The 13C-caffeine breath test is a non-invasive, quantitative test of liver function.
Dr Park and colleagues from Australia determined the utility of the 13C-caffeine breath test in chronic Hepatitis B virus.
The research team also determined the ability of the 13C-caffeine breath test to monitor response to lamivudine.
The team reported that 48 chronic Hepatitis B virus patients and 24 controls underwent the 13C-caffeine breath test.
The 13C-caffeine breath tests were performed at 1 week in 12 of the 28 patients commenced on lamivudine and after 1 year of therapy.
The researchers found that patients with Metavir F0 to F1 fibrosis had a 13C-caffeine breath test similar to controls.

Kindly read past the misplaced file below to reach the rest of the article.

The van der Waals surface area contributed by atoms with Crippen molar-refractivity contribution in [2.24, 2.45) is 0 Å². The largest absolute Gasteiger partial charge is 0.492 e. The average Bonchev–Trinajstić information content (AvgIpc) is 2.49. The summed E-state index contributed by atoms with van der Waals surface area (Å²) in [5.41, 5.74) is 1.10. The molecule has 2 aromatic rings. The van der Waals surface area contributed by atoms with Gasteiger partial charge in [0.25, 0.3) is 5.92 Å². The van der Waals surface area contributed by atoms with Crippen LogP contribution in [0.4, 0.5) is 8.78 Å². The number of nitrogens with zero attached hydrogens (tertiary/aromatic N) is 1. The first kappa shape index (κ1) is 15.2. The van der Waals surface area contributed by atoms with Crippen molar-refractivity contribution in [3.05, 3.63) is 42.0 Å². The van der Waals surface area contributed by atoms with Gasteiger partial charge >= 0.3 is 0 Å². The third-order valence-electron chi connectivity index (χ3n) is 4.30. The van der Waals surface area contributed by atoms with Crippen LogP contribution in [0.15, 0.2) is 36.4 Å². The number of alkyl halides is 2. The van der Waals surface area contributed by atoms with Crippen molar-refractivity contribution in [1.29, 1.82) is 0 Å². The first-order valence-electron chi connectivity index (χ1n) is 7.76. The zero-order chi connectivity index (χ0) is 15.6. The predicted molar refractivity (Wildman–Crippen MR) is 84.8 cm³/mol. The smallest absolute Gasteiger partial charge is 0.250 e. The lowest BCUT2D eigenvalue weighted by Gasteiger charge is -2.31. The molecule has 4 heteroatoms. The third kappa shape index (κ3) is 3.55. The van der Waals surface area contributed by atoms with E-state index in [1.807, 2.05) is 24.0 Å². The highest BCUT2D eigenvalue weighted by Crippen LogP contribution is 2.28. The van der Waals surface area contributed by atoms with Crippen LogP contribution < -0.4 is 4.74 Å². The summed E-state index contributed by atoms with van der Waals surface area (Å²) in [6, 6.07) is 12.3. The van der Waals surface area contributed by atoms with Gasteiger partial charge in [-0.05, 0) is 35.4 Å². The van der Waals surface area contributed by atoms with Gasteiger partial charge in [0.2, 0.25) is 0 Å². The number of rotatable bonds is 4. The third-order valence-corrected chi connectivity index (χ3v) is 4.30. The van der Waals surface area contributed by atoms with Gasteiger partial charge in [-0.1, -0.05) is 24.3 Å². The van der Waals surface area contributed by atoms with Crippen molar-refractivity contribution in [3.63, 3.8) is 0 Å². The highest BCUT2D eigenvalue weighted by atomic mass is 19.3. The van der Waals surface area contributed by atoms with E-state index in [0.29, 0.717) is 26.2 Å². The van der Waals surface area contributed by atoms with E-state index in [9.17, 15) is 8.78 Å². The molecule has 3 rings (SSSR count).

|13C-caffeine improved by 61% in responders to long-term lamivudine|
|Alimentary Pharmacology & Therapeutics|
However, patients with F2 to F3 fibrosis and cirrhotic patients had a decreased 13C-caffeine breath test.
The research team noted that fibrosis correlated best with the 13C-caffeine breath test.
The 13C-caffeine breath test independently predicted significant, or F2, and advanced, F3, fibrosis.
The team observed that 13C-caffeine breath test predicted the greatest area under the receiver operating characteristic curve for predicting advanced fibrosis.
The test was unaltered by 1 week of lamivudine but improved by 61% in responders to long-term lamivudine.
However, the researchers noted that in those with viraemia and elevated alanine aminotransferase, values remained stable or deteriorated.
Dr Park's team commented, “The 13C-caffeine breath test distinguishes chronic Hepatitis B virus-related fibrosis and detects improvement in liver function in response to long-term lamivudine.”